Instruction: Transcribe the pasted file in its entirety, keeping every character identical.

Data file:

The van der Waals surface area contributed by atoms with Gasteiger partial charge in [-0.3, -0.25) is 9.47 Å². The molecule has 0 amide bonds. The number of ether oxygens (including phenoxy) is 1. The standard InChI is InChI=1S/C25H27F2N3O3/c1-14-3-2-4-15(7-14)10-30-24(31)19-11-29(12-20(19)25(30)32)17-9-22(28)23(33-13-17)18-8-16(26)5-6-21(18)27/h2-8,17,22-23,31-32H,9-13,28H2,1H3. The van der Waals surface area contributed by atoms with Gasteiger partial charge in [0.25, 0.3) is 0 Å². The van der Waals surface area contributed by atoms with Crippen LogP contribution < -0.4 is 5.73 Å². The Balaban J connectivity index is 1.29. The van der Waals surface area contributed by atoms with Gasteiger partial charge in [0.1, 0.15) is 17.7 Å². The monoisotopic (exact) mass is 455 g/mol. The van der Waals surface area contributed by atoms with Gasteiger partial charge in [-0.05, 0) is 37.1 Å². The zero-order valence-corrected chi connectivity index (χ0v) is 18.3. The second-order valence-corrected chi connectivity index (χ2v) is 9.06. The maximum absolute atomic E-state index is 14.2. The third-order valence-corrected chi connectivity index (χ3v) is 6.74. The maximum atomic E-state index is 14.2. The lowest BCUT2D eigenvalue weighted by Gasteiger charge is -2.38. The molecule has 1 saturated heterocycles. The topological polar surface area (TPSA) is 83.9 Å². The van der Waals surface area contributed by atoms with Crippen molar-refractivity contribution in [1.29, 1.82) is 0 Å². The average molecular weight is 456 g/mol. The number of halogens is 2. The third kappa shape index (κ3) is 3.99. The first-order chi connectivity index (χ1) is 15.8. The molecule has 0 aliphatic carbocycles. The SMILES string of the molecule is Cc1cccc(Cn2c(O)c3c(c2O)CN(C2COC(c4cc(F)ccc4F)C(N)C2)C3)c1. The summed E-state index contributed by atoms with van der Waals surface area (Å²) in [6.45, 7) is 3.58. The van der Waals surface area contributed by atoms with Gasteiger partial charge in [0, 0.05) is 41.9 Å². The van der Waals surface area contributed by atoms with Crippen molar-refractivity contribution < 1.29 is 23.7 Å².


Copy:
The van der Waals surface area contributed by atoms with Gasteiger partial charge in [-0.3, -0.25) is 9.47 Å². The molecule has 0 amide bonds. The number of ether oxygens (including phenoxy) is 1. The standard InChI is InChI=1S/C25H27F2N3O3/c1-14-3-2-4-15(7-14)10-30-24(31)19-11-29(12-20(19)25(30)32)17-9-22(28)23(33-13-17)18-8-16(26)5-6-21(18)27/h2-8,17,22-23,31-32H,9-13,28H2,1H3. The van der Waals surface area contributed by atoms with Gasteiger partial charge in [0.25, 0.3) is 0 Å². The van der Waals surface area contributed by atoms with Crippen LogP contribution < -0.4 is 5.73 Å². The Balaban J connectivity index is 1.29. The van der Waals surface area contributed by atoms with Gasteiger partial charge in [0.1, 0.15) is 17.7 Å². The monoisotopic (exact) mass is 455 g/mol. The van der Waals surface area contributed by atoms with Gasteiger partial charge in [-0.05, 0) is 37.1 Å². The zero-order valence-corrected chi connectivity index (χ0v) is 18.3. The second-order valence-corrected chi connectivity index (χ2v) is 9.06. The maximum absolute atomic E-state index is 14.2. The third-order valence-corrected chi connectivity index (χ3v) is 6.74. The maximum atomic E-state index is 14.2. The lowest BCUT2D eigenvalue weighted by Gasteiger charge is -2.38. The molecule has 1 saturated heterocycles. The topological polar surface area (TPSA) is 83.9 Å². The van der Waals surface area contributed by atoms with Crippen molar-refractivity contribution in [1.29, 1.82) is 0 Å². The average molecular weight is 456 g/mol. The number of halogens is 2. The third kappa shape index (κ3) is 3.99. The first-order chi connectivity index (χ1) is 15.8. The molecule has 0 aliphatic carbocycles. The SMILES string of the molecule is Cc1cccc(Cn2c(O)c3c(c2O)CN(C2COC(c4cc(F)ccc4F)C(N)C2)C3)c1. The summed E-state index contributed by atoms with van der Waals surface area (Å²) in [6.45, 7) is 3.58. The van der Waals surface area contributed by atoms with Gasteiger partial charge in [0, 0.05) is 41.9 Å². The van der Waals surface area contributed by atoms with Crippen molar-refractivity contribution < 1.29 is 23.7 Å².